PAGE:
Chinese Ship Captain Charged With Homicide For Killing Four Somali Pirates

A Chinese captain has been charged in Taiwan by the Kaohsiung Prosecutors’ Office for allegedly ordering the killings of four suspected Somali pirates while he was the captain of a Taiwanese fishing boat.

Wang Fengyu (汪峰裕), the suspect, is 43-year-old and was charged with homicide and breaches under the Controlling Guns, Ammunition, and Knives Act. It is suspected that Wang asked two Pakistani mercenaries that he hired as acting captain of the Kaohsiung-registered Ping Shin No. 101 to fire on and kill the four suspected allegedly unarmed Somalian pirates in the Indian Ocean off the Somalian coast on Sept. 29, 2012, says the indictment.

Image credits: Marsecreview (Image only for representation purpose)

The captain has been charged with homicide and gun control on multiple counts. Though Wang is a Chinese citizen and the incident occurred in the Indian Ocean, as it had occurred on a Taiwanese vessel he can be prosecuted in a country where homicide is punishable by the death penalty and carries a minimum 10-year sentence. But in this case, prosecutors showed some leniency, on the basis that the alleged pirates were the first to open fire.

The incident took place in September of the year 2012 in the Indian Ocean off the Somali coast. The captain reported that alleged Somali pirates shot at his including three other fishing boats when one of the boats managed to knock the pirates into the sea. The prosecutors say that the captain ordered his Pakistani security guards to open fire on the pirates as they tried to stay afloat in the sea, knowing they would not be able to defend themselves.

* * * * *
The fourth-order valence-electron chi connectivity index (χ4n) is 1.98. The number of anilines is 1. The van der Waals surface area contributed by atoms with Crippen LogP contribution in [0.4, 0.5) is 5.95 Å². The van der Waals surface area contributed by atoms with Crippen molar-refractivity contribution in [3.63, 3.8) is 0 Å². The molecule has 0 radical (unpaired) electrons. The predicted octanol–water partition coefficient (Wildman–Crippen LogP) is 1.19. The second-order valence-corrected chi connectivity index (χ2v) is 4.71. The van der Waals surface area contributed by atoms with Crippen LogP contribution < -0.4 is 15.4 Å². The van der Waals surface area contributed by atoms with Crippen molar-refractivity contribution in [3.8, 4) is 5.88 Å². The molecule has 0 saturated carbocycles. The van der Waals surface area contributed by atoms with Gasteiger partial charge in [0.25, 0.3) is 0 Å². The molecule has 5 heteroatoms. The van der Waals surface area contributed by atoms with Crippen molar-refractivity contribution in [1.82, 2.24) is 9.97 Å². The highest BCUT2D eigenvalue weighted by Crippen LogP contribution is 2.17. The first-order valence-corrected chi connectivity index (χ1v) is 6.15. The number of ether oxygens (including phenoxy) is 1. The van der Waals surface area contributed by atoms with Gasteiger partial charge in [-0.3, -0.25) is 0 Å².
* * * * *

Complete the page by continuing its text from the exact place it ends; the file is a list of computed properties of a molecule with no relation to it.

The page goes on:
Activists stated that the case is an example of the lawlessness that prevails at sea, particularly among Indian Ocean fisheries.

The captain was arrested in August (2020) when his ship docked at Kaohsiung port, Taiwan. His arrest warrant had been issued back in December 2018. The captain repeatedly claims that he acted to stop the pirates from escaping and bringing back others to hijack his vessel. He was quoted as admitting to prosecutors that he was involved in ‘tracking down pirates’ but the shootings were done in ‘self-defense’.

These killings happened in 2012 but only came to light in 2014, after someone posted a 10-minute clip on YouTube. It was the video of the incident and was found on a mobile phone left in the back of a taxi in Fiji.

A man’s voice giving orders in Mandarin is audible in the video, during four alleged pirates are in the water, after which dozens of rounds of ammunition are fired at them. Later the video also shows the bodies of the victims floating in the water.


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